Fishermen-turned-skimmers deal with complexities of oil spill cleanup and claims forms
A sign at the Bridgeside Marina on Grand Isle advertises the catch of the day.
With news that BP was sealing its Macondo well in the Gulf of Mexico, conflicting reports have come out of Grand Isle about the oil company's efforts to scale down cleanup.
BP's claims system came under scrutiny during the beginning of the oil spill, when reports indicated the company was turning away applicants who didn't have proper tax identification.
After relaxing their rules to accommodate fishermen who work cash-only, BP spokesman Curtis Thomas now says the company would begin asking for more documentation.
"If you've received claims for the last two months and provided little documentation, we're still going to honor that claim," he said. "But from now on we're asking for documentation for income that you've lost, we're asking for more proof."
BP has said that it has paid more than $300 million in oil spill claims to more than 40,000 businesses and individuals.
The news that the claim system may become harder has had a mix reception on Grand Isle, a small southern-Louisiana beach community that has been hit hard -- the normally busy summer months has seen business come to a stand still.
Buggy Vegas, the owner of the Bridgeside Marina on Grand Isle, said that it was a relief to hear that the well was plugged, but "the oil is still out there" and now he's dealing with a more difficult claims process.
"June, July and August is when we make the load of our money," Vegas said. "They're trying to give us half of what we make."
Vegas said that his marina has been lucky, but others haven't and he could be heard consoling his brother-in-law on the phone saying, "Hang in there, it won't be long."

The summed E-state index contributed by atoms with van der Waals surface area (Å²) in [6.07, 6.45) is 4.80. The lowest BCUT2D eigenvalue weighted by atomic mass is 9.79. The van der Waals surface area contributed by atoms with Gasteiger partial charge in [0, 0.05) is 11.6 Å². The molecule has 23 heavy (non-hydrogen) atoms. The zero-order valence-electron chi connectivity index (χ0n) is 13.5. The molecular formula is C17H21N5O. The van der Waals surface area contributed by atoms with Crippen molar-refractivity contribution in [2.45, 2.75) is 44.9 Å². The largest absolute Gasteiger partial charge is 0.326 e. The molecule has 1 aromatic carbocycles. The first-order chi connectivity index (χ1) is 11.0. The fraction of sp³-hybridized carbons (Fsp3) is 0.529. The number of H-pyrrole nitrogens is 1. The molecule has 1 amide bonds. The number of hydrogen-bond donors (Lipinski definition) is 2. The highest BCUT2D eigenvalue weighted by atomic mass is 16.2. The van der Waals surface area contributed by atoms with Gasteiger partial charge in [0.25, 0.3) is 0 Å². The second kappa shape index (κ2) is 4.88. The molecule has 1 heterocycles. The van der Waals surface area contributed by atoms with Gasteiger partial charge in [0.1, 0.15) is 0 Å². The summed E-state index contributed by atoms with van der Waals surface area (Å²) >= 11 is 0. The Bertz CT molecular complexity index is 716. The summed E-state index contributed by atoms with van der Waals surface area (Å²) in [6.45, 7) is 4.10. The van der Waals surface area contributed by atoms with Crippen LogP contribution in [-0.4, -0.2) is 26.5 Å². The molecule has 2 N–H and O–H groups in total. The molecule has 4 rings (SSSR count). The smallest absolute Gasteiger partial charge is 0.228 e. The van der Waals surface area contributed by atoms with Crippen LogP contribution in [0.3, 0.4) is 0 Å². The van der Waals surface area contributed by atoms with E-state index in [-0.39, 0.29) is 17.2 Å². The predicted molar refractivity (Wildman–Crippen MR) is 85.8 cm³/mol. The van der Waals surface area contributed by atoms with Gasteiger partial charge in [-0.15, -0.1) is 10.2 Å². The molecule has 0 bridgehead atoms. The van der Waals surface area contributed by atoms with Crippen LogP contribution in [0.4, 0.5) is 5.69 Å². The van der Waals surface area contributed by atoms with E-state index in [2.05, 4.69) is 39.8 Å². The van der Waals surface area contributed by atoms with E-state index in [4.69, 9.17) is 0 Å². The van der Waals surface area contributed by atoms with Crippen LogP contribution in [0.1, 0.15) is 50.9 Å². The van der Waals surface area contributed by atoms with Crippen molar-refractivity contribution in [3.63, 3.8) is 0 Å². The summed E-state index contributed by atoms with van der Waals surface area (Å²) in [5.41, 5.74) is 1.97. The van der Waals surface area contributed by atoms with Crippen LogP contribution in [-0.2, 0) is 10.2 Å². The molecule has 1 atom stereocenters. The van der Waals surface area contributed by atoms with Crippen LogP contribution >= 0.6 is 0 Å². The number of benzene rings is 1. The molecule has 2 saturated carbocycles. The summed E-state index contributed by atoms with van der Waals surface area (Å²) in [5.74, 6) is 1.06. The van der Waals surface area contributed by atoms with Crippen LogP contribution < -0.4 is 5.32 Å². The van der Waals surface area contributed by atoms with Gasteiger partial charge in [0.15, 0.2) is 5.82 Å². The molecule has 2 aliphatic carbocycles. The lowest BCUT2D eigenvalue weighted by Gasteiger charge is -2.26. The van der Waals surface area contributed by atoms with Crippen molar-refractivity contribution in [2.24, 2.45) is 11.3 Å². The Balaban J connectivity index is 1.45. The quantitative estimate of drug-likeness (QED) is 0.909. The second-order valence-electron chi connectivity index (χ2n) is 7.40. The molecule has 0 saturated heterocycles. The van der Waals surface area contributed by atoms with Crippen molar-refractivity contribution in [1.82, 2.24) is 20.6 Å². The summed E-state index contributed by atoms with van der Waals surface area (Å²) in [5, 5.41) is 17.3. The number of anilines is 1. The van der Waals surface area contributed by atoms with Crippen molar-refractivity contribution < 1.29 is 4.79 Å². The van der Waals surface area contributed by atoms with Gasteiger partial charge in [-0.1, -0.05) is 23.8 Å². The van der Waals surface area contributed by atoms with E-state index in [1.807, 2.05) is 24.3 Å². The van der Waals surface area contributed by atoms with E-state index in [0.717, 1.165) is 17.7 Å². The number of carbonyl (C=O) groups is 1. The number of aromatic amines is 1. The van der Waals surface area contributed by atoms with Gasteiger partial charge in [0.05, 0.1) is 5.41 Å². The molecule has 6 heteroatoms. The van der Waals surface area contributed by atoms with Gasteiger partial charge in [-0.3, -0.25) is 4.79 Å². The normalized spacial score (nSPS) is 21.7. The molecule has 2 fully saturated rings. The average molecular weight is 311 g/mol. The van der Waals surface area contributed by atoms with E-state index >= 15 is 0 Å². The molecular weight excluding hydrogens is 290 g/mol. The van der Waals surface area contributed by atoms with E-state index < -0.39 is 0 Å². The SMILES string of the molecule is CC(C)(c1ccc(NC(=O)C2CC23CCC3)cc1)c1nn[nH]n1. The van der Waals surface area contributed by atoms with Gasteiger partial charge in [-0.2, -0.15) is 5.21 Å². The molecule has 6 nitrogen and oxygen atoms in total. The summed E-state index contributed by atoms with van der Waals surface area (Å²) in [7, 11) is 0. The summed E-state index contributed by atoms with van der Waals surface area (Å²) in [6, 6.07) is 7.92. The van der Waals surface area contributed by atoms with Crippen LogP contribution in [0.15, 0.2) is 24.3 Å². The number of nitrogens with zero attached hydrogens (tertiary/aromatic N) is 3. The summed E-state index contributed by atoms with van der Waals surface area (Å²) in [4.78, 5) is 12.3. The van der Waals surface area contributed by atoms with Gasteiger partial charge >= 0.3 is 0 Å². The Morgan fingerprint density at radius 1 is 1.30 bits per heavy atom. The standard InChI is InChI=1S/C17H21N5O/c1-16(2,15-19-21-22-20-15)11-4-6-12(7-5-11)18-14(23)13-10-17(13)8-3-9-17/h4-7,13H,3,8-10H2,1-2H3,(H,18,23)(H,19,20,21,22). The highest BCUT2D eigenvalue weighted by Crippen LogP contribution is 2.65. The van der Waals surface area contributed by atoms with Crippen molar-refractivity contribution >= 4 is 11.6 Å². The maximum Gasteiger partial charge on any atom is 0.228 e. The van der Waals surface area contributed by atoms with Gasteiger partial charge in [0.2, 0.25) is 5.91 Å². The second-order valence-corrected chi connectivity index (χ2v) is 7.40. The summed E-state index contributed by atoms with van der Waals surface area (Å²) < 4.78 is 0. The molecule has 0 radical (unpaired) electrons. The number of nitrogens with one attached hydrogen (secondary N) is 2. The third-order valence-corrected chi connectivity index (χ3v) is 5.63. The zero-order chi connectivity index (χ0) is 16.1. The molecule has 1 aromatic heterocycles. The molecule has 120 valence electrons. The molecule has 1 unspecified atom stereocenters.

The news of a stricter claims process comes at the same time of reports that BP will be scaling down its "Vessels of Opportunity" program, which employed out-of-work fisherman as oil skimmers. Vegas said that BP is "trying to disappear slowly" and on July 30, incoming BP CEO Bob Dudley said it was time to "scale back" cleanup efforts.
But, Thomas didn't go that far.
"We're not concentrating on scaling down yet," he said. "We're looking on having the right-sized operation."
Fishermen who lost their jobs because of the spill are depending on employment from BP to make it through the season, Vegas said.
"They're making more money skimming than they ever had," he said.
Vegas said that BP was hiring fishermen because it would allow them to pay them less in damage claims.
Thomas confirmed that fishermen who worked as skimmers would have that income deducted from their claims.
But on top of receiving more scrutiny for the claims they're filing with BP, fishermen and cleanup workers are also facing scrutiny in the form of drug tests.
Vegas said that at least 50 workers in Grand Isle turned in their badges rather than submit to a drug test.
Thomas said that reports that BP was administering the tests were false.
"We don't do that," he said. "Some of our contractors drug test and do background checks. We don't regulate that process but we approve of that process."
A representative at ES&H, one of BP's main contractors in Louisiana, did not immediately return calls for comment.